Have you ever counted how many hours of extra work you do with no pay?
The latest research from The Australia Institute found the average Australian employee puts in six weeks of unpaid overtime per year and will cost workers on average $8,000 in 2022.
Today is Go Home on Time Day where we put the spotlight on having a healthy work/life balance and sparking conversation around how work can impact our mental health, relationships and sense of self.
Now in its fourteenth year, the day was introduced by the Centre for Future Work at The Australian Institute to shed light on the issue of time theft in Australian workplaces. That is, unpaid overtime.
This unpaid overtime costs the average employee $460 per fortnight. A large sum of money for most that could have otherwise gone toward groceries, public transport, other essentials or leisure activities to alleviate some of the stresses associated with work (particularly for those with a poor work/life balance).
All up, unpaid overtime is contributing to a staggering value of $125 billion per year across the whole labour market.
Now consider this against the rising costs of living and insecure work, and it’s clear to see there’s a big issue at hand.
The effect of COVID-19 on work/life balance
Despite union opposition, the Government has pushed ahead with a “new normal” approach to work post-pandemic, with most employees having returned to the workplace in some capacity but without important safety nets in place such as paid pandemic leave.
The knock-on effect from the rise in remote work is still very much felt today.
For people who could fulfil their roles from home, the burden of unpaid work was only exacerbated as the line between their home and working lives blurred further. Even more so for families and women who took on additional care responsibilities in response to the shift to remote schooling and the health and social crisis.
The pandemic also allowed insecure work to flourish.
It’s estimated that 4.1 million people (or 1 in 3 workers) are currently in insecure forms of employment, which includes employees in casual, on-demand and outsourced working arrangements, as well as temporary work visas and rolling fixed-term contracts.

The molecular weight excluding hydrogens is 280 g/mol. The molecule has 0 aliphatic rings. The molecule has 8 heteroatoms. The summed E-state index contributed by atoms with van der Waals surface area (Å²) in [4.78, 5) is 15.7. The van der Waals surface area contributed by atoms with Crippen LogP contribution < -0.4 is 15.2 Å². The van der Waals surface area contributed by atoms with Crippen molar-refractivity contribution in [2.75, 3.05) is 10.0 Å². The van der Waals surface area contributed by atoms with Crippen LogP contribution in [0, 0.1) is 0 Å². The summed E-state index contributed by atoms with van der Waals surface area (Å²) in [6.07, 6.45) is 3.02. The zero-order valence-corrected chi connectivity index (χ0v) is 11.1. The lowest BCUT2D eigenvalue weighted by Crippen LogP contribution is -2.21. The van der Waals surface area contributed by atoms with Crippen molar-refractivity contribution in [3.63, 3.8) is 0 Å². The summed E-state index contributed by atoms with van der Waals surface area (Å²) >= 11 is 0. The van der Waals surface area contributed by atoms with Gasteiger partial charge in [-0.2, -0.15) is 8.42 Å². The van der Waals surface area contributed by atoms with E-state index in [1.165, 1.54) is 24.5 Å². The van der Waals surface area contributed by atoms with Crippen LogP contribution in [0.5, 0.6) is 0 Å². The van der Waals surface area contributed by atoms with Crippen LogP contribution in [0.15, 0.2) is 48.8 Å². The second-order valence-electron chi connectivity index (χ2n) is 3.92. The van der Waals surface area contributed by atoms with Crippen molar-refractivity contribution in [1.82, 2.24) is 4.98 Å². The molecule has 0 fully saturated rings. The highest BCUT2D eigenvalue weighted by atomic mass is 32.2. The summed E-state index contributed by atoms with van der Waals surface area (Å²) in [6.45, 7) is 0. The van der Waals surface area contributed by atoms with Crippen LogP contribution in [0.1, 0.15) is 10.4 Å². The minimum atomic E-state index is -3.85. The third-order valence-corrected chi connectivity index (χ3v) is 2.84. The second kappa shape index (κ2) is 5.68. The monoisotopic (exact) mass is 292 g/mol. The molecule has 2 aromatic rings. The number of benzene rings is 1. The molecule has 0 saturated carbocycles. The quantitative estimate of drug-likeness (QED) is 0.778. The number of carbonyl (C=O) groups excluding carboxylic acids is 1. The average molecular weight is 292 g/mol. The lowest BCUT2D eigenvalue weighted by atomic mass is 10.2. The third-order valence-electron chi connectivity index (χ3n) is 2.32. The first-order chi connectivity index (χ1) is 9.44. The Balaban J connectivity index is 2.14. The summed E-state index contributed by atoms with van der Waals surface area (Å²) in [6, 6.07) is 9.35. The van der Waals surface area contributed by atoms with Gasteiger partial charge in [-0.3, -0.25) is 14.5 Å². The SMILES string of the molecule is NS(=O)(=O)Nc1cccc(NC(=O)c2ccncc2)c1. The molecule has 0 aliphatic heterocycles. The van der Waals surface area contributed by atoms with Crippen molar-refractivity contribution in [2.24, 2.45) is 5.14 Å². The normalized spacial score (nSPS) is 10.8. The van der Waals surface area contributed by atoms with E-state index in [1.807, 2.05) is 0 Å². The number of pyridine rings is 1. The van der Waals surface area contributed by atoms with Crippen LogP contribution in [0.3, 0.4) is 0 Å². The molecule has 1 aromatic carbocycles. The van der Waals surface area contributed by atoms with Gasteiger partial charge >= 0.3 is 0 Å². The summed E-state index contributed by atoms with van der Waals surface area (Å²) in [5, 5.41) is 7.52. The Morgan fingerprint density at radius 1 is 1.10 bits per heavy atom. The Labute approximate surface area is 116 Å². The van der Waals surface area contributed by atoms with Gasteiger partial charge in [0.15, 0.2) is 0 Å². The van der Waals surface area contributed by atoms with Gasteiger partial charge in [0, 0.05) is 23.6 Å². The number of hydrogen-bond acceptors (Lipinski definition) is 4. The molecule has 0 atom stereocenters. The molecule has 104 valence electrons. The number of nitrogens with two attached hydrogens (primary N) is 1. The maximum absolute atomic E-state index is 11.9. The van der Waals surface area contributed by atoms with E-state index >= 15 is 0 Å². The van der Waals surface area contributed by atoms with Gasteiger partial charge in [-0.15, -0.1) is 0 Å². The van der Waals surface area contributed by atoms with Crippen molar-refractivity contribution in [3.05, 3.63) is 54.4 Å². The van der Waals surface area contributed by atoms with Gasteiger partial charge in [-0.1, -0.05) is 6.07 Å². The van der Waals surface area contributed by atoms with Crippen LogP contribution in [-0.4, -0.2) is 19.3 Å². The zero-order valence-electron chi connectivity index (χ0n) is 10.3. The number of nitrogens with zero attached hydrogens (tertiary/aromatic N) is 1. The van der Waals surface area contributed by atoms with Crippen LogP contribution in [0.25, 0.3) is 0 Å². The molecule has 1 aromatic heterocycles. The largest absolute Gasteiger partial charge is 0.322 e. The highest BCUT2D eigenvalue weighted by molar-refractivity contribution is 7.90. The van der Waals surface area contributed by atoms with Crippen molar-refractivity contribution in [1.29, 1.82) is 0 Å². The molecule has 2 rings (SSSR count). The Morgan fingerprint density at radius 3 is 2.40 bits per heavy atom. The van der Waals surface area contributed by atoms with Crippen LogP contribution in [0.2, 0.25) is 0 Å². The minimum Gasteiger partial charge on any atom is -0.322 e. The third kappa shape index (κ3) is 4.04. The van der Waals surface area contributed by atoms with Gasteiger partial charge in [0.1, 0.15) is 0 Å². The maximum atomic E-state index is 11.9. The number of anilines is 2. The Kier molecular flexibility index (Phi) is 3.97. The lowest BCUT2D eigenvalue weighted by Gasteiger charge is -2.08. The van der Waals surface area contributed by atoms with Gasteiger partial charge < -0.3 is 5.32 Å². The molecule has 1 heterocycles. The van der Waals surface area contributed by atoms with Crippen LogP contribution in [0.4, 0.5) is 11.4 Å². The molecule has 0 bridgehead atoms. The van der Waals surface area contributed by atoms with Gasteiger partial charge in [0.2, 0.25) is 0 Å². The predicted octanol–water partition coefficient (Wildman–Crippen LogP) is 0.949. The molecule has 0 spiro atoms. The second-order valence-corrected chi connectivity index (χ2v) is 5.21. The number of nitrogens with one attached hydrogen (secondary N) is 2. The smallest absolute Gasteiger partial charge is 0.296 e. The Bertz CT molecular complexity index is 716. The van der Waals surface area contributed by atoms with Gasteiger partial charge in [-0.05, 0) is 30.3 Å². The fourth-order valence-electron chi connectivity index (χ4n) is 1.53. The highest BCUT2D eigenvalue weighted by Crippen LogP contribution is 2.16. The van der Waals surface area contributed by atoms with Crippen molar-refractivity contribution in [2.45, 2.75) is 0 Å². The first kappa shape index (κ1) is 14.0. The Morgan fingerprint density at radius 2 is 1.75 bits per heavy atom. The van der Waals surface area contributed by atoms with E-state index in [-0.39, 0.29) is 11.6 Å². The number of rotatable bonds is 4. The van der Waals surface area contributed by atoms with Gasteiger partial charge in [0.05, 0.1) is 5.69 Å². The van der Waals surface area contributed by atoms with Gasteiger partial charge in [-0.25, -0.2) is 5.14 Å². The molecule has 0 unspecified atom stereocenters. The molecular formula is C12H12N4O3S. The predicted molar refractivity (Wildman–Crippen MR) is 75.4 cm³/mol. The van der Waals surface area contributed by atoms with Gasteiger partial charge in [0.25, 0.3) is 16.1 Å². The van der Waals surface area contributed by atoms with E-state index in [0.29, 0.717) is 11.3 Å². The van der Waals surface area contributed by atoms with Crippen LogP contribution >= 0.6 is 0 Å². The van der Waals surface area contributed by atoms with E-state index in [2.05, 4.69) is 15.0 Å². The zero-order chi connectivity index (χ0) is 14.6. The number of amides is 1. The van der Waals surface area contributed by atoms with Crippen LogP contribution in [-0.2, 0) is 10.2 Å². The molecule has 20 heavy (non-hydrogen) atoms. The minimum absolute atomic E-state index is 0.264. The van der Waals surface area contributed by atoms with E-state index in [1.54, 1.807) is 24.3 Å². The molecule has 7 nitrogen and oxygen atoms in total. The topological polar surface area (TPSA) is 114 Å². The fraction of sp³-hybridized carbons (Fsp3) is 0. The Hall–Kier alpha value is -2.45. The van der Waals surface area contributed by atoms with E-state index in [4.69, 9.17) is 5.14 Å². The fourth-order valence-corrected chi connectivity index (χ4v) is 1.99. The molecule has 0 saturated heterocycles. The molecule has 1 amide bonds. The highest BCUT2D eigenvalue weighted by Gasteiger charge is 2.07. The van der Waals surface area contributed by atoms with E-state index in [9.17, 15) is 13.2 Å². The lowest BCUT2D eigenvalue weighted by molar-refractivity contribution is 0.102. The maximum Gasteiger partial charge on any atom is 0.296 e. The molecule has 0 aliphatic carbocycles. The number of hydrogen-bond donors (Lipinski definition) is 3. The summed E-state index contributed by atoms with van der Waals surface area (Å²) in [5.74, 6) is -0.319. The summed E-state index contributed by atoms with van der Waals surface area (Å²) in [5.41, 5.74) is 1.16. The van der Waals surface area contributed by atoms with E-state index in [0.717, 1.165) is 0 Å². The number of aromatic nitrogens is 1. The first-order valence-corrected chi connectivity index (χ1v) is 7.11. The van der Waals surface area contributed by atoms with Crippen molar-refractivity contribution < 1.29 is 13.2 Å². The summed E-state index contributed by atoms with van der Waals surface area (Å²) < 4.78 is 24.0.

These workers – particularly women and people from non-English speaking backgrounds – are the most susceptible to exploitation, pay inequality, financial stress and hardship.
Not knowing where your next pay cheque is coming from doesn’t just place unbelievable stress on your wallet, but your wellbeing, too.
Know your worth (and rights)
While creating a safe and secure working environment is the primary responsibility of the employer, we know that too often the burden lies with the employee.
That is why it’s crucial to set boundaries for yourself and your workplace.
Not only will they help you switch off outside of work hours, but they also contribute to a healthier work/life balance and better working relationships.
Boundaries can look like turning off your phone or silencing work emails after hours, taking short, regular breaks during the workday to recharge, delegating work to colleagues when you’re feeling swamped or taking a mental health day.
The most important thing is to communicate your boundaries to your manager or colleagues. This doesn’t have to be a scary conversation, a simple ‘Hey, just so you know I’m going to sign off at 5.30pm so if there’s anything you want to chat about before then let me know’, is more than fine.
But if you don’t feel comfortable communicating your boundaries, that’s okay too. Navigating these conversations can be intimidating, which is where your union can help. We also offer free confidential support if you need it.
Unions have a long history of pushing for better working lives for all Australians. It’s thanks to the hard work of the union movement and its members that workers have access to superannuation, annual leave, parental leave and so much more.
And the campaign still lives on today with unions continuing to advocate for job security, time theft and for the rights of workers to be protected.
If you believe the same, now’s the time to join your union.